Tony Dungy, the first African-American head coach to win a Super Bowl, detailed at a race and faith forum on Thursday how he almost let racism end his football career before it even got started.
Dungy, the former head coach of the Indianapolis Colts and Tampa Bay Buccaneers who was inducted into the Pro Football Hall of Fame in 2016, spoke as a panelist in the "Under Our Skin" forum, held at the The Crossing Church in Tampa, that also included Baltimore Ravens tight end Benjamin Watson, CBS sportscaster James Brown, University of South Florida head coach football Charlie Strong and other retired athletes and media personalities.
Dungy, who is a devout evangelical Christian and is known for using his platform for Christ, told the crowd that if it were not for great fatherly advice and advice he received from his assistant principal, he would have let perceived racial bias stop him from playing football in high school and reaching the platform he has today.
"I think I am here because I feel like my life has been blessed by the Lord. I have got a tremendous platform that has been given to me but it probably was that close to never happening if I would have let some things that could have stopped me, it may not have ever happened," Dungy, 61, explained. "It would have been a mistake on my part. To help people avoid that, that is why I am here."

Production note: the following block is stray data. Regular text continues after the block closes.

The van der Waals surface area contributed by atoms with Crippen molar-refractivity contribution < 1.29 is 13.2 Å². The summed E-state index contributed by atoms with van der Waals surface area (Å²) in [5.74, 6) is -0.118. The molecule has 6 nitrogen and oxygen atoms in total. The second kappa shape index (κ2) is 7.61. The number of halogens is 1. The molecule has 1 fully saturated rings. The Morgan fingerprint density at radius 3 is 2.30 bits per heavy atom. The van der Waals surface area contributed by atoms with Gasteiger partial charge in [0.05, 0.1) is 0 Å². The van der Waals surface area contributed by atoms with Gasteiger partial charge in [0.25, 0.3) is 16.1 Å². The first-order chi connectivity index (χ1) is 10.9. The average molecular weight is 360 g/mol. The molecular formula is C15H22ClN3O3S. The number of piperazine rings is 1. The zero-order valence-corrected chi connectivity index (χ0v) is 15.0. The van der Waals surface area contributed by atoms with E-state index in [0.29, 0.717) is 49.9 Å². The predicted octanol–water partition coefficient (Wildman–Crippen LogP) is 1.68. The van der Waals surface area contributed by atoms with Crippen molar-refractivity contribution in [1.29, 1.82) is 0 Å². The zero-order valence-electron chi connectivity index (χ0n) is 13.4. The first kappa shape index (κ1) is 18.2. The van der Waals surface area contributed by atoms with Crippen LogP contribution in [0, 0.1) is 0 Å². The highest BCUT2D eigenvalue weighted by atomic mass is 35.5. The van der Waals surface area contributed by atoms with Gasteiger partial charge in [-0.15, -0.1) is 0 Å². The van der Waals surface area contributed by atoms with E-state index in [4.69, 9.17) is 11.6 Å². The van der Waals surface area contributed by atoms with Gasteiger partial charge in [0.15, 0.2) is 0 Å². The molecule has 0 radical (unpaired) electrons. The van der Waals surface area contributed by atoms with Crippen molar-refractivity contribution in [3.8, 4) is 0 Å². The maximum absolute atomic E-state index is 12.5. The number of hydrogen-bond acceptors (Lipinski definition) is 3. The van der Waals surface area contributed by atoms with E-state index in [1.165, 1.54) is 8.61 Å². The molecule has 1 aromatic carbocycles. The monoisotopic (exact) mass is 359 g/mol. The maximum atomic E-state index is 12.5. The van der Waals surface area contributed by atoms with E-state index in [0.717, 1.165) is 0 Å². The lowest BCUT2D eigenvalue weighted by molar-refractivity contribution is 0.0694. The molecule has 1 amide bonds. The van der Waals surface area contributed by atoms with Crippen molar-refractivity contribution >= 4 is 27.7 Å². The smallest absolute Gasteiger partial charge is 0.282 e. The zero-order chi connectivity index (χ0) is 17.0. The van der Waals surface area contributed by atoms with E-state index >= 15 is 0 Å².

Dungy was born in 1955 and his dad, Wilbur, fought in World War II with the famed Tuskegee Airmen. After his father's military career came to an end, he went to the University of Michigan, got a degree and later moved to Arlington, Virginia, to become a teacher.
Although Arlington is now known as a very liberal suburb of Washington, D.C., Dungy said his family moved to Arlington at a time in which his father couldn't teach in three-quarters of the schools in Arlington because of the color of his skin.
"Living under this roof and have my parents raise me the right way and teach me about Christ and teach me that no matter what happens, to judge everybody individually, treat everyone with respect, this is the way you are supposed to do it," Dungy said.
"I lived in a predominantly black neighborhood. Went to elementary school and the message my parents gave me was not the message I was hearing in the neighborhood — 'They do this. They will treat you this way. Be careful, this is what is going to happen to you,'" Dungy continued. "So I am hearing one way from my parents. I don't have a lot of experience and I am hearing it a different way in the neighborhood."
By the time Dungy was in high school, schools were integrated. As a talented football player, Dungy said that he and his best friend had the potential to make school history in his junior year by becoming the first two black football captains.
"We were the guys who led the team and had done everything. Certainly, we are going to be the captains. Everyone was saying this is going to be a first for our school. I get elected and my buddy doesn't. I am sure, I am positive that this is racism," Dungy believes. "I believe that coach doesn't count the votes right because the school doesn't want two black captains."